Mailbag: Second-guessing personnel moves

Posted by ESPN.com's Mike Sando

Eli from Seattle writes: I'd hate to say it, but the topic at hand has been Seattle's WR situation & blame is pointing it's finger at [Seahawks president] Tim Ruskell for not being more aggressive in Free Agency as well as in the draft. No WR's went in the first round, so he basically had his pick of any of the top recievers coming out of college late in the first, but of course, did nothing. He seems to be too reserved w/his moves & doesn't take chances as well as having way too much faith in late round picks.

All of the Elite/Top QB's in the league have at least one star WR, yet Hasselbeck has never had any unless it was late in their career (Jerry Rice). Ruskell's motto is to build through the draft but our Pro Bowl QB is not getting any younger. Why doesn't he make some trades (like NE last year [Moss] or CLE this year [Picks 1, 2, 3]) to pick up some proven players rather than take chances? These 5th, 6th, & 7th round pick receivers have talent but not enough to contend with playoff caliber teams in both divisions. Is this not obvious enough?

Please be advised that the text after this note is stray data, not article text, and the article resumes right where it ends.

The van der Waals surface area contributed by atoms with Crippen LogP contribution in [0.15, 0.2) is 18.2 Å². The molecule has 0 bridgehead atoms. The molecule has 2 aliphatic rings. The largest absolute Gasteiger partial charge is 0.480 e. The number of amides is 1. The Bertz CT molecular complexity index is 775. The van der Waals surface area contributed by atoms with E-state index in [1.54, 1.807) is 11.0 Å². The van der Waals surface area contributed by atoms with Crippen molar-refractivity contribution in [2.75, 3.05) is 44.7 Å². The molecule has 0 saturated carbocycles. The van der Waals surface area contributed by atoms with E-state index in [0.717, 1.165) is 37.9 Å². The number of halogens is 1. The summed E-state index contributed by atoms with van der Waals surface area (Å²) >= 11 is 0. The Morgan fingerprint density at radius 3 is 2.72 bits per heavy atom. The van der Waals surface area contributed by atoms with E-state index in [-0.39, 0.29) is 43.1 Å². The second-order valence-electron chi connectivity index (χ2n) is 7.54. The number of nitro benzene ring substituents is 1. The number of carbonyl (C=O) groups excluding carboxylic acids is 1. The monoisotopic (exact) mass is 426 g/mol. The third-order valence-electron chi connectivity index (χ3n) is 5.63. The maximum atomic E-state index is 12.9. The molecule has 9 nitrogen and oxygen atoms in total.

Mike Sando: You could also criticize Ruskell for being too aggressive in acquiring Deion Branch from New England for a first-round draft choice. That was an aggressive move for a receiver. Branch is injured.

Letting D.J. Hackett go was a calculated risk. That risk did not pay off.

Trading up in the draft to select Lofa Tatupu was an aggressive move that drew criticism but paid off.

Paying lots of up-front money for Patrick Kerney, then 30-ish and coming off injury, was a big gamble that paid off with a 14-sack season.